If you are keen on Bordeaux wines, chances are you’ve heard about the various classification - for Médoc (1855), Graves, Saint-Emilion, Crus Bourgeois… But chances are your are kind of lost in the middle of them. We’re here today to help you understand what all this is about, giving you a straightforward overview.
Bordeaux Médoc 1855 Classification
It was quite obvious we had to start with the most famous one - the “1855” Classification - which was required by Napoléon III for the Universal Exposition in Paris. He asked for a list of the best Châteaux in the Médoc (left bank) and the Sauternes area, establishing different groups by their quality. Five categories were created:
- Premier Cru Classé (first classified growth): 5 Châteaux
- Deuxième Cru Classé (second classified growth): 14 Châteaux
- Troisième Cru Classé (third classified growth): 14 Châteaux
- QuatrièmeCru Classé (fourth classified growth): 10 Châteaux
- Cinquième Cru Classé (fifth classified growth): 18 Châteaux
Although this classification is still the international reference for Bordeaux wines, it is regularly criticised: some Châteaux now have different owners, their vineyard might have been split / extended or quality might just not be the same as one and a half century ago. However, the basic rule is that the classification cannot be modified. Well it has actually been modified twice, first in 1855 when Château Cantemerle was included as a fifth classified growth and then in 1973 when Château Mouton Rothschild was promoted from second to first classified growth… most certainly as a personal favour! If you want to get more information about the 1855 classification or just find out the complete list please visit the official website.
Bordeaux Sauternes Classification
Also created in 1955, this classification is exclusively for sweet wine appellations Sauternes and Barsac. It includes the following three categories:
- Premier Cru Supérieur: The one & only Château Yquem
- Premier Cru: 11 Châteaux
- Second Cru: 15 Châteaux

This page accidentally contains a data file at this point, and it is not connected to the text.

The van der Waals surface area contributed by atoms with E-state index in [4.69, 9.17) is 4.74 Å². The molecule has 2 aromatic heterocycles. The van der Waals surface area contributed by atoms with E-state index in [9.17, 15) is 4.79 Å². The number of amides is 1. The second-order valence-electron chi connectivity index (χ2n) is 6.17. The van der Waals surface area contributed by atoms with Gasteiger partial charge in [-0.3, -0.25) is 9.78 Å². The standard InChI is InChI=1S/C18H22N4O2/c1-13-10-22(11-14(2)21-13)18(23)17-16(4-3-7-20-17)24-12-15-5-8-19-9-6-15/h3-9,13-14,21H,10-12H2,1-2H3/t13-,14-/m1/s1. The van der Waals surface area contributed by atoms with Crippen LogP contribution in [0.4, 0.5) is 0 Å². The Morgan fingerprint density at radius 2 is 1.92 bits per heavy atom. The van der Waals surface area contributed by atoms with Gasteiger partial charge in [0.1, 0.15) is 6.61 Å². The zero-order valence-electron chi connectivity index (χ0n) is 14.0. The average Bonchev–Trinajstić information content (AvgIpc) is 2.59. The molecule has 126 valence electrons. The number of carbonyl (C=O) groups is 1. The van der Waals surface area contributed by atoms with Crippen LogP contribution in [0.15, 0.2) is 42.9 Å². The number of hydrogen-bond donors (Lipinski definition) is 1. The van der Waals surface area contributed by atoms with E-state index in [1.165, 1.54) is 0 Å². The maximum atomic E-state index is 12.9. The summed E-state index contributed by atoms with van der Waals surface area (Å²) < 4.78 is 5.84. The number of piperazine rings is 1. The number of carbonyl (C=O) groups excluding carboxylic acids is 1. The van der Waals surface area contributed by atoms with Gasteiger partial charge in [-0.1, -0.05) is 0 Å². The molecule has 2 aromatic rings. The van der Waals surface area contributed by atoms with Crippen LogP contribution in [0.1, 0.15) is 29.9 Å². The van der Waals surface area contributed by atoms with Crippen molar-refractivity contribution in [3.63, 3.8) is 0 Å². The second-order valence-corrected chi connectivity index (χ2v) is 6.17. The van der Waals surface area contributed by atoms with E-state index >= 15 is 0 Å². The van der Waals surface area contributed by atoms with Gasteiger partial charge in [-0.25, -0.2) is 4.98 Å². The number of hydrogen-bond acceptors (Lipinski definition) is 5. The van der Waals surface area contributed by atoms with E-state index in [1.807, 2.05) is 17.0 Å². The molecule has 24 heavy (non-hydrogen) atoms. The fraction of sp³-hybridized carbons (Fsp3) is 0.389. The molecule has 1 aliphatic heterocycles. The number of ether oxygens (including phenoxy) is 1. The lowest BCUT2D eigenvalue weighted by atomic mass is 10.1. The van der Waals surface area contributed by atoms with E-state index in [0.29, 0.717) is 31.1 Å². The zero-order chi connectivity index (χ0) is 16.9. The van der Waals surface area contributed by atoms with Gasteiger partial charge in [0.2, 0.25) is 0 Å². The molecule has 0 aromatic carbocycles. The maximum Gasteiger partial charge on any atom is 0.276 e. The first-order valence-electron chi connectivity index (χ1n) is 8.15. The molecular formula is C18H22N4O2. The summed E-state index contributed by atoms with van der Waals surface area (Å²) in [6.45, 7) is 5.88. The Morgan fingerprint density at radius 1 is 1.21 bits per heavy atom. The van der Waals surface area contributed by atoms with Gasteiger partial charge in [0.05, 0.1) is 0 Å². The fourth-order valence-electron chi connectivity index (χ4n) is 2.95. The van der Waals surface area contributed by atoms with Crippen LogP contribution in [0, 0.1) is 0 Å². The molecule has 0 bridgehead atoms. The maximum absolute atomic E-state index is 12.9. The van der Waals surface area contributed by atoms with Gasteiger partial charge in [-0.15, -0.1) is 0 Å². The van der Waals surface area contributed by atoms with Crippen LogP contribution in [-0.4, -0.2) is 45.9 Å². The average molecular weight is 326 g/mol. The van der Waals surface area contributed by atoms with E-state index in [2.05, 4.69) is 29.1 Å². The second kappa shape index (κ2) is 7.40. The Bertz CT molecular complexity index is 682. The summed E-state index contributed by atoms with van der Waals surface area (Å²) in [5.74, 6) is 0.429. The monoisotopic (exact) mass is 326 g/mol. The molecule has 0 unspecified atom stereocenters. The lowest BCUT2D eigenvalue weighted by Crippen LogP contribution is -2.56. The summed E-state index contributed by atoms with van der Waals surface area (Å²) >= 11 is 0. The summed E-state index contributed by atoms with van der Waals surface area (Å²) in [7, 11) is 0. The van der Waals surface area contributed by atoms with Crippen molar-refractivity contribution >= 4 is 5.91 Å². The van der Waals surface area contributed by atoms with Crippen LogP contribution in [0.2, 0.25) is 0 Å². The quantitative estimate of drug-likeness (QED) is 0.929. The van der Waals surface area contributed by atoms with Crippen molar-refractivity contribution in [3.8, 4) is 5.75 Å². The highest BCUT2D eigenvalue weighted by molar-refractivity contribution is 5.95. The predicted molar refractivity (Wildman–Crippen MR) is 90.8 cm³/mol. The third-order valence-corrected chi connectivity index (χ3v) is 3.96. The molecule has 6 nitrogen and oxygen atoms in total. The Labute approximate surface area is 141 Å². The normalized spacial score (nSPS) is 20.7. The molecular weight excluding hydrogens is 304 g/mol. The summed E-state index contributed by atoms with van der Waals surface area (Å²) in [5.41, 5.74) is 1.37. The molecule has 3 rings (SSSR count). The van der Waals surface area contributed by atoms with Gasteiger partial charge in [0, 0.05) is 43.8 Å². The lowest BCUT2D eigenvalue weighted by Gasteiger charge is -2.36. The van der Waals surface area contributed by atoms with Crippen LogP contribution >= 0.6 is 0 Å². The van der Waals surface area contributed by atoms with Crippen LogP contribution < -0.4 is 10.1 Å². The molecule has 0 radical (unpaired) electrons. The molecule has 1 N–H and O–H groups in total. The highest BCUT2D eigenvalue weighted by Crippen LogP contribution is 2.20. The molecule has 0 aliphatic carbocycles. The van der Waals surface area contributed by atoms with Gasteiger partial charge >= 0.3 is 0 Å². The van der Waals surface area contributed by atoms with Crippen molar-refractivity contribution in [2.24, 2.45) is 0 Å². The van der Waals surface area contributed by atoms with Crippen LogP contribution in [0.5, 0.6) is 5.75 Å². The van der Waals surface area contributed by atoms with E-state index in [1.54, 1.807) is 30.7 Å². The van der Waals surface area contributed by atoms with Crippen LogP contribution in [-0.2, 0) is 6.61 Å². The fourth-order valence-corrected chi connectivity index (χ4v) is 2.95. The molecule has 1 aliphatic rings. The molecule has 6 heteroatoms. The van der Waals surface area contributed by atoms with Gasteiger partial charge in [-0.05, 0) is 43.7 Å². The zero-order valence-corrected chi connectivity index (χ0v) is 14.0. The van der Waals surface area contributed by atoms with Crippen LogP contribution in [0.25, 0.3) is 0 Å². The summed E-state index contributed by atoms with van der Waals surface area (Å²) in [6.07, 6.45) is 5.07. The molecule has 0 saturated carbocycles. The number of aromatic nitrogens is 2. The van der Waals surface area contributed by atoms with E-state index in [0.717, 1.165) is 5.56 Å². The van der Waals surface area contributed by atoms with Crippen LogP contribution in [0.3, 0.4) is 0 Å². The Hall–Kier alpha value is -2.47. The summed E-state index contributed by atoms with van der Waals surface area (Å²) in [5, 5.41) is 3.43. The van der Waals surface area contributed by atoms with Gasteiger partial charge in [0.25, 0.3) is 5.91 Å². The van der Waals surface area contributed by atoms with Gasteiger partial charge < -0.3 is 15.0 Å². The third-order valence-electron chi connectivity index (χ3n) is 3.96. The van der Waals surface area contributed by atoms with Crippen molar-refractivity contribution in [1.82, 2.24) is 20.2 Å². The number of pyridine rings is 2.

Again, this is a fixed classification that cannot be amended. Today, some of these Châteaux would clearly deserve to get out and get replaced by other higher quality estates.
Bordeaux Graves Classification
The 1855 Médoc classification did not include wines from the Graves area - with the exception of Château Haut-Brion, the only one included in both classifications! A separate grouping was made in 1953 (then revised in 1959) for the Graves appellation. Important note - all Châteaux listed now belong to the Pessac-Léognan appellation, which did not exist back then (it was created only in 1989).
This classification does not include any ranking, as it is a simple grouping of the most prestigious red and white wines in the Graves region. Again, this one cannot be modified even if other estates would deserve to be included. 16 Châteaux are on this “Cru Classé de Graves” list - 7 reds, 3 whites and 6 in both reds and whites.
Bordeaux Saint-Emilion Classification
Saint-Emilion classification was originally created in 1955 - exactly one century after the famous 1855 Médoc classification and only applies to the “Saint-Emilion Grand Cru’ appellation. The estates were classified according to their soils, their reputation and - only then - wine quality and ability to age!
They are split up in 3 categories:
- Premier Grand Cru Classé A: 4 Châteaux
- Premier Grand Cru Classé B: 14 Châteaux
- Grand Cru Classé: 64 Châteaux
Unlike the 1855 Médoc classification, this one should in theory be reviewed every 10 years, to encourage investments and maintain quality. This has actually happened only 6 times since its creation: 1959, 1969, 1986, 1996, 2006 and 2012. Even if it is regularly criticised, it remains a fair measure of a wine’s quality.
Bordeaux Crus Bourgeois Classification
The story of this classification is slightly more complicated and originally established in 1932 by 5 wine traders to complete the famous 1855 classification. Wines produced in one of the 8 Médoc appellations (Médoc, Haut-Médoc, Listrac, Moulis, Margaux, Pauillac, Saint-Estèphe and Saint-Julien) were tasted and split within 3 categories:
- Cru Bourgeois
- Cru Bourgeois Supérieur
- Cru Bourgeois Exceptionnel
This classification is subject to regular updates and problems have appeared. In 2003, a group of Châteaux unhappy with their rankings took the case to court and the update was then canceled in 2007 - but all newcomers were kept and recently excluded Chateaux were re-integrated to keep everyone happy!
As a result, in 2010, an independent organisation (Bureau Veritas) became responsible for this classification, which kept only one group - Cru Bourgeois - in an attempt to make it simpler and clearer for the consumers... But hold on - this is not that simple! The old groups (Cru Bourgeois, Cru Bourgeois Supérieur and Cru Bourgeois Exceptionnel) should be back in the next revision planned for 2020 and the classification will then be revised every 10 years to ensure a constant quality.
If you wish to learn more about the Bordeaux region or look at the details of these classifications, just have a read of each French region on our wine guide. You can also go to our online shop to fill up your cellar or glasses with the best French wines coming from the best regions - Bordeaux, Rhône Valley, Burgundy…